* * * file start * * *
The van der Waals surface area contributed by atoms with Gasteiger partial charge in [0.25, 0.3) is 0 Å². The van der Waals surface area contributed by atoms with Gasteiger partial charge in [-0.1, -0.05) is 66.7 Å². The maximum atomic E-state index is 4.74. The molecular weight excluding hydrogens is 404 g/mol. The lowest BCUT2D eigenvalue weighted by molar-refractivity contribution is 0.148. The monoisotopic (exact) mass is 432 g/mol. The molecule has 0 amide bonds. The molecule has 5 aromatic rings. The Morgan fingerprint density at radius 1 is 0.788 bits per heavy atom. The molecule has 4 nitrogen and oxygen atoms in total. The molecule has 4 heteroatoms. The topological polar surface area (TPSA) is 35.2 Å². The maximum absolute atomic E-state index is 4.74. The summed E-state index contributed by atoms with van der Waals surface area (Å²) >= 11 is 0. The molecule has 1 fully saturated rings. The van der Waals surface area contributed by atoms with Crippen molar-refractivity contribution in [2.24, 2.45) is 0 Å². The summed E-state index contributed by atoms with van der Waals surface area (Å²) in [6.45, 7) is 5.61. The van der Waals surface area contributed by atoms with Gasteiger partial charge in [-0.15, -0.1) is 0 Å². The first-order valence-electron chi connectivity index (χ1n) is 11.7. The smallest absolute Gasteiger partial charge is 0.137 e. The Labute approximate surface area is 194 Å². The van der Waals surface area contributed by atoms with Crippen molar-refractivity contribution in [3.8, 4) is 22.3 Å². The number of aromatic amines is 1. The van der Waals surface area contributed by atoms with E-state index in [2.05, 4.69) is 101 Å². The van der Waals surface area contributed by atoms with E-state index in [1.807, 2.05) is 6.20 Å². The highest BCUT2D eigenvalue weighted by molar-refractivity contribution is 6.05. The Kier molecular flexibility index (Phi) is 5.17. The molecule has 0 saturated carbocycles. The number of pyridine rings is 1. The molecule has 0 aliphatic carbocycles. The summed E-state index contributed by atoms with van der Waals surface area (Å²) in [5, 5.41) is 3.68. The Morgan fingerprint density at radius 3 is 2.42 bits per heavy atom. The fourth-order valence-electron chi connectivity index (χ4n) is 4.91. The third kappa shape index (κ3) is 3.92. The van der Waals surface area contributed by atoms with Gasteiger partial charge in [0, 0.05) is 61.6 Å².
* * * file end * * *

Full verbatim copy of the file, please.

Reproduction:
The van der Waals surface area contributed by atoms with Gasteiger partial charge in [0.25, 0.3) is 0 Å². The van der Waals surface area contributed by atoms with Gasteiger partial charge in [-0.1, -0.05) is 66.7 Å². The maximum atomic E-state index is 4.74. The molecular weight excluding hydrogens is 404 g/mol. The lowest BCUT2D eigenvalue weighted by molar-refractivity contribution is 0.148. The monoisotopic (exact) mass is 432 g/mol. The molecule has 0 amide bonds. The molecule has 5 aromatic rings. The Morgan fingerprint density at radius 1 is 0.788 bits per heavy atom. The molecule has 4 nitrogen and oxygen atoms in total. The molecule has 4 heteroatoms. The topological polar surface area (TPSA) is 35.2 Å². The maximum absolute atomic E-state index is 4.74. The summed E-state index contributed by atoms with van der Waals surface area (Å²) >= 11 is 0. The molecule has 1 fully saturated rings. The van der Waals surface area contributed by atoms with Crippen molar-refractivity contribution in [2.24, 2.45) is 0 Å². The summed E-state index contributed by atoms with van der Waals surface area (Å²) in [6.45, 7) is 5.61. The van der Waals surface area contributed by atoms with Gasteiger partial charge in [-0.15, -0.1) is 0 Å². The first-order valence-electron chi connectivity index (χ1n) is 11.7. The smallest absolute Gasteiger partial charge is 0.137 e. The Labute approximate surface area is 194 Å². The van der Waals surface area contributed by atoms with Crippen molar-refractivity contribution in [3.8, 4) is 22.3 Å². The number of aromatic amines is 1. The van der Waals surface area contributed by atoms with E-state index in [2.05, 4.69) is 101 Å². The van der Waals surface area contributed by atoms with E-state index in [1.807, 2.05) is 6.20 Å². The highest BCUT2D eigenvalue weighted by molar-refractivity contribution is 6.05. The Kier molecular flexibility index (Phi) is 5.17. The molecule has 0 saturated carbocycles. The number of pyridine rings is 1. The molecule has 0 aliphatic carbocycles. The summed E-state index contributed by atoms with van der Waals surface area (Å²) in [5, 5.41) is 3.68. The Morgan fingerprint density at radius 3 is 2.42 bits per heavy atom. The fourth-order valence-electron chi connectivity index (χ4n) is 4.91. The third kappa shape index (κ3) is 3.92. The van der Waals surface area contributed by atoms with Gasteiger partial charge in [0, 0.05) is 61.6 Å².